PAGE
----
ILW.COM - the immigration portal Immigration Daily

Immigration Daily: the news source for legal professionals. Free! Join 35000+ readers

Home Page

Advanced search


Immigration Daily

Archives

Processing times

Immigration forms

Discussion board

Resources

Blogs

Twitter feed

Immigrant Nation

Attorney2Attorney

CLE Workshops

Immigration books

Advertise on ILW

VIP Network

EB-5

Chinese Immig. Daily

About ILW.COM

Connect to us

Make us Homepage

Questions/Comments


SUBSCRIBE

Immigration Daily

 

Chinese Immig. Daily



The leading
immigration law
publisher - over
50000 pages of free
information!

Copyright
©1995-
ILW.COM,
American
Immigration LLC.

Immigration Daily: the news source for
legal professionals. Free! Join 35000+ readers
Enter your email address here:



< Back to current issue of Immigration Daily < Back to current issue of Immigrant's Weekly

[Federal Register: July 7, 2003 (Volume 68, Number 129)]
[Rules and Regulations]               
[Page 40127-40129]
From the Federal Register Online via GPO Access [wais.access.gpo.gov]
[DOCID:fr07jy03-4]                         

=======================================================================
-----------------------------------------------------------------------

DEPARTMENT OF STATE

22 CFR Part 41

[Public Notice 4393]

 
VISAS: Documentation of Nonimmigrants Under the Immigration and 
Nationality Act, as Amended; Personal Appearance

AGENCY: Department of State.

ACTION: Interim rule with request for comments.

-----------------------------------------------------------------------

SUMMARY: This interim rule brings Department regulations into line 
with, and allows further expansion of, post-9/11 policy guidance issued 
by the Department that has increasingly restricted the number of 
instances in which the interview of a nonimmigrant visa applicant may 
be waived. The regulation significantly reduces the number and kind of 
situations in which the usual requirement that a nonimmigrant visa 
applicant appear before an officer for a personal interview may be 
waived by the consular officer, while making express the Department's 
authority to set interview policies centrally. The Department is taking 
this regulatory action in order to further develop the new legal 
framework necessary to support a series of steps undertaken in order to 
more adequately ensure the security and integrity of nonimmigrant visa 
application and issuance procedures. Upon publication of this rule, 
certain visa applicants who previously may have had their personal 
appearance before a consular officer for the purpose of applying for a 
nonimmigrant visa waived will be required by regulation to make such an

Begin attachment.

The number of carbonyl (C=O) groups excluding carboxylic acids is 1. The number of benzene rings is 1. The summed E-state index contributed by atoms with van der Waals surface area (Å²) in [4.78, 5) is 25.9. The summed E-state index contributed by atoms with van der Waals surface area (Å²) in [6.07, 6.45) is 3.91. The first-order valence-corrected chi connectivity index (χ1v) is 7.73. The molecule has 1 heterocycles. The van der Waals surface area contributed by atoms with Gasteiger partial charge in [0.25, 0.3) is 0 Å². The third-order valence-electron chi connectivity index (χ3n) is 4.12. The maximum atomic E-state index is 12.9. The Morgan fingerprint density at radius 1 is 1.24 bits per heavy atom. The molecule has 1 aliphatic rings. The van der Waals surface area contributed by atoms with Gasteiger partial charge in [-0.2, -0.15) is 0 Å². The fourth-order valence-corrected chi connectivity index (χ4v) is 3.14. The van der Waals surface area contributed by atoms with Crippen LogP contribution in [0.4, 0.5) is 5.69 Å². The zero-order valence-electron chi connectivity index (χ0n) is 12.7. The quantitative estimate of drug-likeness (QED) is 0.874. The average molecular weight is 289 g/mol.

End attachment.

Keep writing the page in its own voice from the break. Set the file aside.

appearance to be interviewed. In practice, however, many of these 
applicants are already being interviewed, based on internal Department 
guidance or decisions made at consular posts.

DATES: Effective date: This rule is effective August 1, 2003.
    Comment date: Written comments may be submitted within 60 days of 
the date of publication of this document in the Federal Register.

ADDRESSES: Written comments may be submitted, in duplicate, to the 
Legislation and Regulations Division, Visa Services, Department of 
State, Washington, DC 20520-0106, or by e-mail to visaregs@state.gov.
FOR FURTHER INFORMATION CONTACT: Elizabeth J. Harper, Legislation and 
Regulations Division, Visa Services, Department of State, Washington, 
DC 20520-0106, (202) 663-1221.

SUPPLEMENTARY INFORMATION:

What Is the Origin of the Waiver of Appearance Rule?

    The Immigration and Nationality Act, section 222(e), requires that 
all applicants for immigrant visas appear personally before a consular 
officer, but leaves the question of personal appearance of nonimmigrant 
visa applicants to be defined by regulation. The Department's 
regulations state a usual requirement of personal appearance by 
nonimmigrant visa applicants, but for at least forty years have defined 
a range of applicants whose appearance may be waived by the consular 
officer--i.e., granted a ``personal appearance waiver'' or ``PAW.''

What Change Is Being Made?

    Because of heightened security concerns in the period immediately 
following September 11, the Department undertook a thorough review of 
its visa application and issuance procedures. As a result of that 
review, consular officers have begun to interview a much larger 
percentage of nonimmigrant visa applicants than they did prior to 
September 11, both in response to Department internal guidance and as a 
result of decisions made at consular posts. Because of the continuing 
need to ensure that the visa process is focused on security concerns, 
the Department believes it is desirable to codify the changed practice 
into regulation and to provide a regulatory basis for further adjusting 
the interview exemptions through centralized direction, as appropriate. 
This rule is intended to reflect the current scope and use of consular 
and Departmental personal appearance waiver authority. This amended